As a centerpiece of his solo exhibition “The Little Little House in the Blue Woods” (September 22, 2012 – January 14, 2013) held at Towada Art Center, Nara executed this work on a wall surface he likened to a ten-meter-high canvas. While the Japanese title can be read as “yoroshiku,” a common greeting in Japan, it is written here with four Chinese characters that mean “night (Yo),” “exposed (Ro),” “death (Shi),” and “suffering (Ku),” in a play on words from the lexicon of socially rebellious youth. The girl’s clothing is ripped in places as if she has worn it out or been in a fight, or perhaps added the holes on purpose to look cool. Striking a pose, legs crossed, she is gazing at something slightly off to the side. A smile is detectable on her lips, but she also seems to be holding back anger or holding in sadness. The girl’s expression is depicted in simple lines, but changes in complexity according to the mood of the viewer.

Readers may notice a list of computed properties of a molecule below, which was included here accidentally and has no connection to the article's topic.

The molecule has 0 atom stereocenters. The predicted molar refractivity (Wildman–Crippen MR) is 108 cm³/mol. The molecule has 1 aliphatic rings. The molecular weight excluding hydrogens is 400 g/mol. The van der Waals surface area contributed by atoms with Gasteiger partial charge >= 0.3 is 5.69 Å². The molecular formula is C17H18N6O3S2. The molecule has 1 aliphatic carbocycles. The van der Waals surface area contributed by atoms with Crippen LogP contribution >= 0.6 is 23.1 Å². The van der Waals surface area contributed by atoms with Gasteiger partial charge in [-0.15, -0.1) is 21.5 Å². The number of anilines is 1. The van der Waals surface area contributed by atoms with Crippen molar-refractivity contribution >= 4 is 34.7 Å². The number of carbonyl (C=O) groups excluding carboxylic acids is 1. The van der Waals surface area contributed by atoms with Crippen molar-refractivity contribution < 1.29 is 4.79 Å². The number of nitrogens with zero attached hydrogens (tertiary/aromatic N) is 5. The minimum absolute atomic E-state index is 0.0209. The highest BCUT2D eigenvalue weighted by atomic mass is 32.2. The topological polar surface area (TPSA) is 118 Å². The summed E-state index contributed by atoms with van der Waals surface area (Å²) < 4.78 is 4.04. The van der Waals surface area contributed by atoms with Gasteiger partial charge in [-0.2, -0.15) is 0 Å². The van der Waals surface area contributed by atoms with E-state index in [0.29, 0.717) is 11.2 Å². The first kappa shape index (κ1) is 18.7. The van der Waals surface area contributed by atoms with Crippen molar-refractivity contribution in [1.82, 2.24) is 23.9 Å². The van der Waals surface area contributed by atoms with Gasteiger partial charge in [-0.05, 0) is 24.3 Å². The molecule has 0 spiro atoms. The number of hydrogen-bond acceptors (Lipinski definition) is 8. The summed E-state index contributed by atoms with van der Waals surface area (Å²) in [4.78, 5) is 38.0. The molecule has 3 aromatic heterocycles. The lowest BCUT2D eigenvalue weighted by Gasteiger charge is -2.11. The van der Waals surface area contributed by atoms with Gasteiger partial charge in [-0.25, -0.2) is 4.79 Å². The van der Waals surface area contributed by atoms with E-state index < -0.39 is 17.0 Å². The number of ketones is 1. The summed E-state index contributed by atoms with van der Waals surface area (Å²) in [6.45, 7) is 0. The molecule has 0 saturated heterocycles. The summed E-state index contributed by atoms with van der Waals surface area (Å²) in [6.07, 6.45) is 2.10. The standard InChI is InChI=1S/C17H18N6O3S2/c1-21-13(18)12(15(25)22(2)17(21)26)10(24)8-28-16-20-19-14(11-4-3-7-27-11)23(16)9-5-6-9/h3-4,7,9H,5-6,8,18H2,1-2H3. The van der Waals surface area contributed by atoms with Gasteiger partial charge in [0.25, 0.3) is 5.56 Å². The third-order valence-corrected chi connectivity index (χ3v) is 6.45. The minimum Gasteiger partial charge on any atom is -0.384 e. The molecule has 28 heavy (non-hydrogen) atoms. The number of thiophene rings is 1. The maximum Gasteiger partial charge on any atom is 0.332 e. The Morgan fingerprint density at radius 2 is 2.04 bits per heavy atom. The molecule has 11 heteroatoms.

Nara draws young girls and animals whose expressions contain a purity and strength that seem to defy society’s power to tame them. The stare emanating from the girl’s particularly large eyes appears to see through to society’s essence. Processing the work begins with absorbing the strength of her stare and trying to discern what her cuteness conceals. The viewer can project onto her their own inner feelings, or recognize something in her appearance familiar from family or close friends: the reason Nara’s work continues to charm people around the world.
Photo: Oyamada Kuniya